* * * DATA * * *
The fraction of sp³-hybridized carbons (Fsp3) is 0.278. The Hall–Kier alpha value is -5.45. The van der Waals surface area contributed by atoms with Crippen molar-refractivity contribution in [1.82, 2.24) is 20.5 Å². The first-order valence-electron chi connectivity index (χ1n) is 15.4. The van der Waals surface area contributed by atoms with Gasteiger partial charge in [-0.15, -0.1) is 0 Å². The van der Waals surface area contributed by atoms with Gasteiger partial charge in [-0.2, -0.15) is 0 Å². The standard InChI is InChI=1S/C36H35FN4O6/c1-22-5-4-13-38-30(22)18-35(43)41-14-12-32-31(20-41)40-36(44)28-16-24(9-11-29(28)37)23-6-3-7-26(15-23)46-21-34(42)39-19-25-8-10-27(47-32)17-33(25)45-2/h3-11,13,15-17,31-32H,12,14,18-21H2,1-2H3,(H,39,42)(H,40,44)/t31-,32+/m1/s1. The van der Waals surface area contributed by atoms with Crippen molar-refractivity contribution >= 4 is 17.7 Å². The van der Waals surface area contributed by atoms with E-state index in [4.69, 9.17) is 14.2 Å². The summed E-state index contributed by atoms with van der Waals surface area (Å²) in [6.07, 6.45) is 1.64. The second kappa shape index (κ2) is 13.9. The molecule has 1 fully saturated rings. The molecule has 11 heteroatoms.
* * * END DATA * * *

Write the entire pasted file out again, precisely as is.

The fraction of sp³-hybridized carbons (Fsp3) is 0.278. The Hall–Kier alpha value is -5.45. The van der Waals surface area contributed by atoms with Crippen molar-refractivity contribution in [1.82, 2.24) is 20.5 Å². The first-order valence-electron chi connectivity index (χ1n) is 15.4. The van der Waals surface area contributed by atoms with Gasteiger partial charge in [-0.15, -0.1) is 0 Å². The van der Waals surface area contributed by atoms with Gasteiger partial charge in [-0.2, -0.15) is 0 Å². The standard InChI is InChI=1S/C36H35FN4O6/c1-22-5-4-13-38-30(22)18-35(43)41-14-12-32-31(20-41)40-36(44)28-16-24(9-11-29(28)37)23-6-3-7-26(15-23)46-21-34(42)39-19-25-8-10-27(47-32)17-33(25)45-2/h3-11,13,15-17,31-32H,12,14,18-21H2,1-2H3,(H,39,42)(H,40,44)/t31-,32+/m1/s1. The van der Waals surface area contributed by atoms with Crippen molar-refractivity contribution >= 4 is 17.7 Å². The van der Waals surface area contributed by atoms with E-state index in [4.69, 9.17) is 14.2 Å². The summed E-state index contributed by atoms with van der Waals surface area (Å²) in [6.07, 6.45) is 1.64. The second kappa shape index (κ2) is 13.9. The molecule has 1 fully saturated rings. The molecule has 11 heteroatoms.